By: Bianca Bucholtz
January 19th, 2023
This article is part of our Fall 2022 magazine. Click here to read the full edition.
Disclaimer: In being mindful of the distinction between gender and sex, and in an attempt to be inclusive of all genders and gender identities, it is the intent of the author that when referring to women or men, it includes both cisgender and transgender individuals.
When looking at some of the most popular TV shows throughout history, many center around groups of friends. And it’s not uncommon, especially in recent years, for that circle to represent a more diverse group of people. Yet, even with more representation coming to the small screen, few of these friendship-based shows put women at the center. And even fewer portray women in an inclusive or realistic manner.
The media, and TV in particular, has a long history of using certain character tropes that perpetuate gender stereotypes and reflect negatively upon women. Shows that center around friendships, such as “Friends” or “How I Met Your Mother,” may include women in the conversation but rarely put their goals or desires at the forefront of plotlines—often relying on women to be nothing more than the objects of men’s desires.
Because of this, audiences rarely see women interacting with or engaging in friendships with other women. And when they do, many find it is rarely accurate to the way women interact in real life.
“Far too many interactions between [women] characters are for the purpose of discussing another male character in the story,” said Lauren Bragg, a student at Grand Valley State University. “These relationships are usually a little skewed, as they often try to relate dialogue and plot lines with the main [male] character in the show, who often ends up being the [woman’s] love interest. Certain aspects of these [women] friendships are accurate or relatable, but they never seem to feel truly authentic.”
When looking at the way women interact with one another on screen, many feel they lack independence from man-centric storylines—and because of this, more and more people have begun to recognize when movies or shows fall short.
In 1985, cartoonist and graphic novelist Alison Bechdel created a comic strip called “The Rule,” in which two women discuss going to the movies and, as a joke, the other adds that she only watches movies that have at least two female characters who speak to each other about anything other than a man. This is now known as the Bechdel Test and is used as a gauge of gender equality in film and television. This test considers three things: are there two named women characters, do they speak to each other and do they speak to each other about something other than men. Despite these fairly simple requirements, few films and TV shows pass the test.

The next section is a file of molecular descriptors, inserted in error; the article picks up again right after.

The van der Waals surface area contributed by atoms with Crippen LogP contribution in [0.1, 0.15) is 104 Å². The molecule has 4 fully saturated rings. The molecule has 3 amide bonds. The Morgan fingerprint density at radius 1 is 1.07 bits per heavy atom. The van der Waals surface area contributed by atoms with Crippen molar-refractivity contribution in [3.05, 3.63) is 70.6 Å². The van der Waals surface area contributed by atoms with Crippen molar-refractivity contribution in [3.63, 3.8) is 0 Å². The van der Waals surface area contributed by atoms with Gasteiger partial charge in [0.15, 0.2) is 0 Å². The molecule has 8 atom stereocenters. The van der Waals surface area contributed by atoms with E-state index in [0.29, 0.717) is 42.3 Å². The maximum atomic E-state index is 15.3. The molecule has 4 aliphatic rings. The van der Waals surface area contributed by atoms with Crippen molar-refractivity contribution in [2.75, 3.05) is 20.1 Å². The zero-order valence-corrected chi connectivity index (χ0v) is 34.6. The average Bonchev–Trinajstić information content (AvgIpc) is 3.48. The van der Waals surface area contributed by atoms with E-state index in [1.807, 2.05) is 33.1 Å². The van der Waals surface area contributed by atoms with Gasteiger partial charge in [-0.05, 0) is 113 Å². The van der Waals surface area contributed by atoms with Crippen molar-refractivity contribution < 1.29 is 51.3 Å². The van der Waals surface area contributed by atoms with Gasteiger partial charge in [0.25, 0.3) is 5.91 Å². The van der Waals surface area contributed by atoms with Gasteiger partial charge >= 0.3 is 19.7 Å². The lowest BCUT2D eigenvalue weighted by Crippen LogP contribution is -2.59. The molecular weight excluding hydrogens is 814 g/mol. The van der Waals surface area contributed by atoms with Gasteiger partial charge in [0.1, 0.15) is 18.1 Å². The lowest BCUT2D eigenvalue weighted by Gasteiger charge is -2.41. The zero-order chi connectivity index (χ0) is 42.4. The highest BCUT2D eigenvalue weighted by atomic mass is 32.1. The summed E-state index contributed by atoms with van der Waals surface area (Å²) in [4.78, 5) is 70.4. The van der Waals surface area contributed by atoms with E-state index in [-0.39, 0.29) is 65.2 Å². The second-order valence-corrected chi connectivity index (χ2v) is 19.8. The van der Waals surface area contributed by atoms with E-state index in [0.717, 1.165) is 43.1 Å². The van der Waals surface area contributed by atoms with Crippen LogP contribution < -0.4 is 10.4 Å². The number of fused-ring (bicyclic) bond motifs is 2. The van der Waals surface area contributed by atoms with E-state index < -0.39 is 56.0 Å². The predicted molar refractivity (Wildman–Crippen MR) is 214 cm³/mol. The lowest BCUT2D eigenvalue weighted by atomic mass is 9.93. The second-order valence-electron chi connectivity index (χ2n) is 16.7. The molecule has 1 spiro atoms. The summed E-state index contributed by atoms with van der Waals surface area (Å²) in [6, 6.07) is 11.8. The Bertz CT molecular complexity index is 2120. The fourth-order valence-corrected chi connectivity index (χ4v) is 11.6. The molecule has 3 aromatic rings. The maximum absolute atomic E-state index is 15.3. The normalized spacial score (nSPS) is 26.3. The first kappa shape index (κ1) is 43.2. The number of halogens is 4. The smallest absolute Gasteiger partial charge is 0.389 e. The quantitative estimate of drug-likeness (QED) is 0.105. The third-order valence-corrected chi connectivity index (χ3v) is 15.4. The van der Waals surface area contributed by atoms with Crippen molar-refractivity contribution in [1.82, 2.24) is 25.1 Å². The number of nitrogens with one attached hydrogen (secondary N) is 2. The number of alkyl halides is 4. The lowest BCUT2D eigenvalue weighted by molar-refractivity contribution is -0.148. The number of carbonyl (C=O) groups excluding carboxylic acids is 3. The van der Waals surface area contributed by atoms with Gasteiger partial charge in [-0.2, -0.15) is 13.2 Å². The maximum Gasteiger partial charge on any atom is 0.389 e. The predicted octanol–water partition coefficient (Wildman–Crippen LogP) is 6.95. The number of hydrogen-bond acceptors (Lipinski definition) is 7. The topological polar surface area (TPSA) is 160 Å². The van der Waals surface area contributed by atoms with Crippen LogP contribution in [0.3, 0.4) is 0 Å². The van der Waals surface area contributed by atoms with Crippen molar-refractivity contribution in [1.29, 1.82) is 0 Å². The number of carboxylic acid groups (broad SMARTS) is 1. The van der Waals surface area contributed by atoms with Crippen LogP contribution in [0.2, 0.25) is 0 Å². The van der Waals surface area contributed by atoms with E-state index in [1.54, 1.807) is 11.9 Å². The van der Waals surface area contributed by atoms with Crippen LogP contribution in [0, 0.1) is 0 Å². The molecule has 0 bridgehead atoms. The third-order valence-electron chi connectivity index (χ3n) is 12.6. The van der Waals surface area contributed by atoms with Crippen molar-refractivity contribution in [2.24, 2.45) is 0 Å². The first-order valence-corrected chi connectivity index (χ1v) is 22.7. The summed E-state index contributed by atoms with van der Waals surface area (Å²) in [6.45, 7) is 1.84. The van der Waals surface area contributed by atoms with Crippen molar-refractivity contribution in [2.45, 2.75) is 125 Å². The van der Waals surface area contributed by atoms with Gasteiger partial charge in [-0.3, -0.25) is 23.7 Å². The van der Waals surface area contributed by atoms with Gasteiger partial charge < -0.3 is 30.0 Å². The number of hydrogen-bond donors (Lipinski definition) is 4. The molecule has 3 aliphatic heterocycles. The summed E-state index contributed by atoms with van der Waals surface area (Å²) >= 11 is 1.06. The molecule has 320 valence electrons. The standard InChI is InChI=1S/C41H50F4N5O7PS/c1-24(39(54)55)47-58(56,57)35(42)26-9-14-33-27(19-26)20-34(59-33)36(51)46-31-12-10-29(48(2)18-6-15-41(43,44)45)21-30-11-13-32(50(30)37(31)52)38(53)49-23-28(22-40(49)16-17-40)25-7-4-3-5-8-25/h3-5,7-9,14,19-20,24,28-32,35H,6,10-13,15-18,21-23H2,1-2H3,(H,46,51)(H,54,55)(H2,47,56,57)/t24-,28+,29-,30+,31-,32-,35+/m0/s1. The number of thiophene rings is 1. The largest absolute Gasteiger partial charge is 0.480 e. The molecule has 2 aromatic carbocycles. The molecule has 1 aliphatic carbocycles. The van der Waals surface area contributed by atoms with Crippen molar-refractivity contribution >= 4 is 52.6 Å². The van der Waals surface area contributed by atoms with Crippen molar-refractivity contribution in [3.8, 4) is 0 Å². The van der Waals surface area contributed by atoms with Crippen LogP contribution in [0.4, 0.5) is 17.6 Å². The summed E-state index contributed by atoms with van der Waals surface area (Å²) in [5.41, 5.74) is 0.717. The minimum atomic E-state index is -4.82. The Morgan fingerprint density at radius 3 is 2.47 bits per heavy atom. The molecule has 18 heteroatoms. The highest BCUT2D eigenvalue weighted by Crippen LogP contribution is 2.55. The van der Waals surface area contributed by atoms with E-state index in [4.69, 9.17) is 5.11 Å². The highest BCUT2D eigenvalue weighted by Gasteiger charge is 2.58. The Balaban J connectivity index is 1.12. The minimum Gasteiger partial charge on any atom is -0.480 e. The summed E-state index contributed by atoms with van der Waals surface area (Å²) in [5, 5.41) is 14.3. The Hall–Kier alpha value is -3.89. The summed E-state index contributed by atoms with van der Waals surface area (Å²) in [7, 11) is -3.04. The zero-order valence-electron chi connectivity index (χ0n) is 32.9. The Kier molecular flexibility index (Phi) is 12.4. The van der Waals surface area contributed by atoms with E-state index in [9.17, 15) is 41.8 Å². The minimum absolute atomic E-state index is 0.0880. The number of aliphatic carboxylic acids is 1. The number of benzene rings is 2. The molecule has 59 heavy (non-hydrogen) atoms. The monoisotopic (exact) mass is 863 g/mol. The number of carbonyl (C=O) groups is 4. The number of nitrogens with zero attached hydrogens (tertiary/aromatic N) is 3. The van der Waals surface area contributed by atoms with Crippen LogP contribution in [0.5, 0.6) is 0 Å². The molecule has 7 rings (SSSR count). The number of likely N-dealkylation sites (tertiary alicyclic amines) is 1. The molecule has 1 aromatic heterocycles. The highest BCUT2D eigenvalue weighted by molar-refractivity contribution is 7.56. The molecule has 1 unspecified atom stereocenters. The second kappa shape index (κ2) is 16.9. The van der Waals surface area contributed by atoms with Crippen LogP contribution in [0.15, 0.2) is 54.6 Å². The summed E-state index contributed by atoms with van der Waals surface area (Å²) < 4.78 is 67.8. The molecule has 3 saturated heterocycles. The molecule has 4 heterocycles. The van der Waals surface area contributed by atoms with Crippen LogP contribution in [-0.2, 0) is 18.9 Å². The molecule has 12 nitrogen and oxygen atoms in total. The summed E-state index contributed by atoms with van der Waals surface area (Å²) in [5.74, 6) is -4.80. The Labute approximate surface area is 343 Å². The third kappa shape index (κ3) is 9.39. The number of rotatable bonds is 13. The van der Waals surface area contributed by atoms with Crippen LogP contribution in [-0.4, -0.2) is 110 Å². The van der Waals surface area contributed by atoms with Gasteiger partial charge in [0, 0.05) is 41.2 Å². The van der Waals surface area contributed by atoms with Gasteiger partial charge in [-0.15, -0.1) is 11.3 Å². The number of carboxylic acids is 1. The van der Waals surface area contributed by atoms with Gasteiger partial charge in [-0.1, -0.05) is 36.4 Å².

“Off the top of my head, I can barely think of a show that would easily pass this,” Rachel McCarthy-James wrote for BitchMedia. “One 30-second conversation about mothers, or daughters, or female friends, or goals, or cleaning, or even Applebee’s, in every 22 or 30 or 43 or 60 minute episode is not that hard of a requirement to satisfy. And the fact that this demand is completely out of line with what’s actually on television is an indication of the shitty state of television as much as whether any of these shows are well concerned with women — much like the film industry.”
According to Bechdeltest.com, out of 9,329 movies, only 56.7% passed. In 2021 alone, out of 117 movies released, 35 failed the test and when it comes to TV shows, the list is even fewer, with less than 20 shows in the last five years being cited as passing the test. The Bechdel Test isn’t foolproof and isn’t necessarily a measure of whether or not a show is good, and scoring TV shows using the Bechdel Test can be a bit more challenging, depending on whether or not the show is judged as a whole or per episode. But either way, the test highlights the gender inequalities found on TV.
With so many shows that center around friendships, few focus the story solely on women friendships. And when they do, they tend to rely on stereotypes—often centering the plot on ‘cat-fights,’ relationship drama and pointless comparisons of physical appearances.
“While part of me relishes watching the crazy drama as a guilty pleasure, I’m still saddened that the media perpetually pits women against one another,” blogger The Opinioness Of The World said in a 2010 article on her website. “Don’t get me wrong, I adore verbal sparring and watching women warriors battle it out. But cattiness is different; it invokes malice and belittlement, verging on cruelty. We should be cautious of the message movies and TV deliver about women.”
Many popular shows that center around women, such as “Gossip Girl,” “Pretty Little Liars” and “90210” all made strides for having women leads. And yet, the women featured were rarely kind to one another, and nearly every major plotline involved some form of conflict between the characters.
“‘Gossip Girl’ is one of the worst shows when it comes to plotting women against each other,” said Madelyn Holmes, a psychology student at Roosevelt University. “Blair was constantly jealous and never supportive of Serena’s life and choices. They fought multiple times and even stopped talking for entire episodes solely because Serena’s [choices] did not match up with Blair’s. When watching this, I got so annoyed that I had no choice but to be more interested in the male plotlines. It takes away the genuinity of the character and forces viewers to sometimes physically stop paying attention to the women based plotlines.”